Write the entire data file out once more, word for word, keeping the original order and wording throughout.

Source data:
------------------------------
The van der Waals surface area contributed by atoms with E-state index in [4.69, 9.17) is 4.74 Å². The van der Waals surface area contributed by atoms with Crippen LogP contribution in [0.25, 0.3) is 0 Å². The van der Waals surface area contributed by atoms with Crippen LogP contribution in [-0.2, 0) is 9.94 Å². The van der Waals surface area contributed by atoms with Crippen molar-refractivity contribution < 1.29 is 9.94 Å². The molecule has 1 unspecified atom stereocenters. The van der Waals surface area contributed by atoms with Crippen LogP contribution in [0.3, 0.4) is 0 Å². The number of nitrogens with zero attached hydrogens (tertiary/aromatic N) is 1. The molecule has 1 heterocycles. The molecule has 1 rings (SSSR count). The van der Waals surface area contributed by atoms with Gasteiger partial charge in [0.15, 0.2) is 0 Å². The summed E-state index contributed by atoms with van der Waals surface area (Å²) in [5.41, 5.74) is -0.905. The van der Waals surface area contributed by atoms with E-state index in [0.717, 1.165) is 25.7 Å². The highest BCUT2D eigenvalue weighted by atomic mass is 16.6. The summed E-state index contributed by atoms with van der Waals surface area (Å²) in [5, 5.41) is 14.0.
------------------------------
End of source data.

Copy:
The van der Waals surface area contributed by atoms with E-state index in [4.69, 9.17) is 4.74 Å². The van der Waals surface area contributed by atoms with Crippen LogP contribution in [0.25, 0.3) is 0 Å². The van der Waals surface area contributed by atoms with Crippen LogP contribution in [-0.2, 0) is 9.94 Å². The van der Waals surface area contributed by atoms with Crippen molar-refractivity contribution < 1.29 is 9.94 Å². The molecule has 1 unspecified atom stereocenters. The van der Waals surface area contributed by atoms with Crippen LogP contribution in [0.3, 0.4) is 0 Å². The number of nitrogens with zero attached hydrogens (tertiary/aromatic N) is 1. The molecule has 1 heterocycles. The molecule has 1 rings (SSSR count). The van der Waals surface area contributed by atoms with Gasteiger partial charge in [0.15, 0.2) is 0 Å². The summed E-state index contributed by atoms with van der Waals surface area (Å²) in [5.41, 5.74) is -0.905. The van der Waals surface area contributed by atoms with E-state index in [0.717, 1.165) is 25.7 Å². The highest BCUT2D eigenvalue weighted by atomic mass is 16.6. The summed E-state index contributed by atoms with van der Waals surface area (Å²) in [5, 5.41) is 14.0.